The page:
CELT document T307006F

The Hags of the Long Teeth

Douglas Hyde

Cailleach na fiacla fada

Whole text


The Hags of the Long Teeth

Long ago, in the old time, there came a party of gentlemen from Dublin to Loch Glynn a-hunting and a-fishing. They put up in the priest's house, as there was no inn in the little village.

The first day they went a-hunting, they went into the Wood of Driminuch, and it was not long till they routed  p.162 a hare. They fired many a ball after him, but they could not bring him down. They followed him till they saw him going into a little house in the wood.

When they came to the door, they saw a great black dog, and he would not let them in.

“Put a ball through the beggar,” said a man of them. He let fly a ball, but the dog caught it in his mouth, chewed it, and flung it on the ground. They fired another ball, and another, but the dog did the same thing with them. Then he began barking as loud as he could, and it was not long till there came out a hag, and every tooth in her head as long as the tongs. “What are you doing to my pup?” says the hag.
“A hare went into your house, and this dog won't let us in after him,” says a man of the hunters.
“Lie down, pup,” said the hag. Then she said: “Ye can come in if ye wish.” The hunters were afraid to go in, but a man of them asked: “Is there any person in the house with you?”
“There are six sisters,” said the old woman. “We should like to see them,” said the hunters. No sooner had he said the word than the six old women came out, and each of them with teeth as long as the other. Such a sight the hunters had never seen before.

They went through the wood then, and they saw seven vultures on one tree, and they screeching. The hunters began cracking balls after them, but if they were in it ever since they would never bring down one of them.

There came a gray old man to them and said: “Those are the hags of the long tooth that are living in the little house over there. Do ye not know that they are under enchantment? They are there these hundreds of years, and they have a dog that never lets in anyone to the little house. They have a castle under the lake, and it  p.163 is often the people saw them making seven swans of themselves, and going into the lake.”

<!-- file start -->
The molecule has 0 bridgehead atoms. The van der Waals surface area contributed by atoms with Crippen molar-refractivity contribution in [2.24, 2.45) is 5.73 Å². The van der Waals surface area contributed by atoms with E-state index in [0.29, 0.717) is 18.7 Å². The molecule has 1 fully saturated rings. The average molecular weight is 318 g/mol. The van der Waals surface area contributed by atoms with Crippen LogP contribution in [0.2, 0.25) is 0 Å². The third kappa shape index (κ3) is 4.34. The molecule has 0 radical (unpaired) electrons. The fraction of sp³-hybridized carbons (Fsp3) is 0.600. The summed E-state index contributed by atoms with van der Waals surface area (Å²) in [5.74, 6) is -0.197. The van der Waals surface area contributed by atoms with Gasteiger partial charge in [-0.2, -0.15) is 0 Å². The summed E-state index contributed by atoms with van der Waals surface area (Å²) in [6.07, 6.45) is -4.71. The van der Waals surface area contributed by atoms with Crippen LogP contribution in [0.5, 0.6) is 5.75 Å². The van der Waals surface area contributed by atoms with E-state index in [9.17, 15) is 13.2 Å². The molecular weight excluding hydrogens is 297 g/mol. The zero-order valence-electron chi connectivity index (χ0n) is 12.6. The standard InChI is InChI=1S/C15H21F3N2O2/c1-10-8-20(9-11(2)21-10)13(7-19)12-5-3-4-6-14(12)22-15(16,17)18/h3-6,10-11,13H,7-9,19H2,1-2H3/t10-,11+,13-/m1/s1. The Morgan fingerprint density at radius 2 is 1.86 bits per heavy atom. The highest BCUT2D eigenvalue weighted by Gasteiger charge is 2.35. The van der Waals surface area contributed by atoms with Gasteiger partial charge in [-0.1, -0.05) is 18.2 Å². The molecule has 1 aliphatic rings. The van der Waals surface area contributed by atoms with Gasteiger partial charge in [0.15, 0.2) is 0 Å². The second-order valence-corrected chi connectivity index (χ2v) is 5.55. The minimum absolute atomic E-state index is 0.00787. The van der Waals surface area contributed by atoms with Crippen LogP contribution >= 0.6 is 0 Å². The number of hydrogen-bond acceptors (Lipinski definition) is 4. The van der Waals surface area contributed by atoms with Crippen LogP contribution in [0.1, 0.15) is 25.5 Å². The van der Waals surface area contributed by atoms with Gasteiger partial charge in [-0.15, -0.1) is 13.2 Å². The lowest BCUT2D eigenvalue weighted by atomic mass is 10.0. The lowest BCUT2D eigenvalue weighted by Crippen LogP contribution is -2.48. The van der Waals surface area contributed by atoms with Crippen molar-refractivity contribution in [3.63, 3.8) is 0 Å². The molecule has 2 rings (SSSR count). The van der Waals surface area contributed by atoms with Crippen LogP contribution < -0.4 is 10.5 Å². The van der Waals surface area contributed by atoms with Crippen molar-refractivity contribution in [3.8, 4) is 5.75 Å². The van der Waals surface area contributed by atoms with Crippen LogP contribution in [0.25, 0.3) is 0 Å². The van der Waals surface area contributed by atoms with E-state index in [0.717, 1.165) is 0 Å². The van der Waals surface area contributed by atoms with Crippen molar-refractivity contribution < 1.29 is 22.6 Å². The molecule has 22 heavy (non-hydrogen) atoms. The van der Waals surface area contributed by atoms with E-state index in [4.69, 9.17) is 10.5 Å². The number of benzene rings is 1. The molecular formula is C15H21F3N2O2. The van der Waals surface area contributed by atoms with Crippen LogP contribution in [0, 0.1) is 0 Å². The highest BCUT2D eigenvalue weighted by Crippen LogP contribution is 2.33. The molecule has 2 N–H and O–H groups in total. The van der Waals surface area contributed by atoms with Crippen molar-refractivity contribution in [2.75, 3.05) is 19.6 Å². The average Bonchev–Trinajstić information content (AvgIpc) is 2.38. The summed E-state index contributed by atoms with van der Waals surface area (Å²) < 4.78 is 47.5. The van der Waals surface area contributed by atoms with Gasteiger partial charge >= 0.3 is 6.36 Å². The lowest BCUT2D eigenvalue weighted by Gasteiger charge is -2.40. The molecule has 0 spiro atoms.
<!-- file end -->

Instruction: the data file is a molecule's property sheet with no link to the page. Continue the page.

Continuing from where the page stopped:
When the hunters came home that evening they told everything they heard and saw to the priest, but he did not believe the story.

On the day on the morrow, the priest went with the hunters, and when they came near the little house they saw the big black dog at the door. The priest put his conveniencies for blessing under his neck, and drew out a book and began reading prayers. The big dog began barking loudly. The hags came out, and when they saw the priest they let a screech out of them that was heard in every part of Ireland. When the priest was a while reading, the hags made vultures of themselves and flew up into a big tree that was over the house.

The priest began pressing in on the dog until he was within a couple of feet of him. The dog gave a leap up, struck the priest with its four feet, and put him head over heels.

When the hunters took him up he was deaf and dumb, and the dog did not move from the door.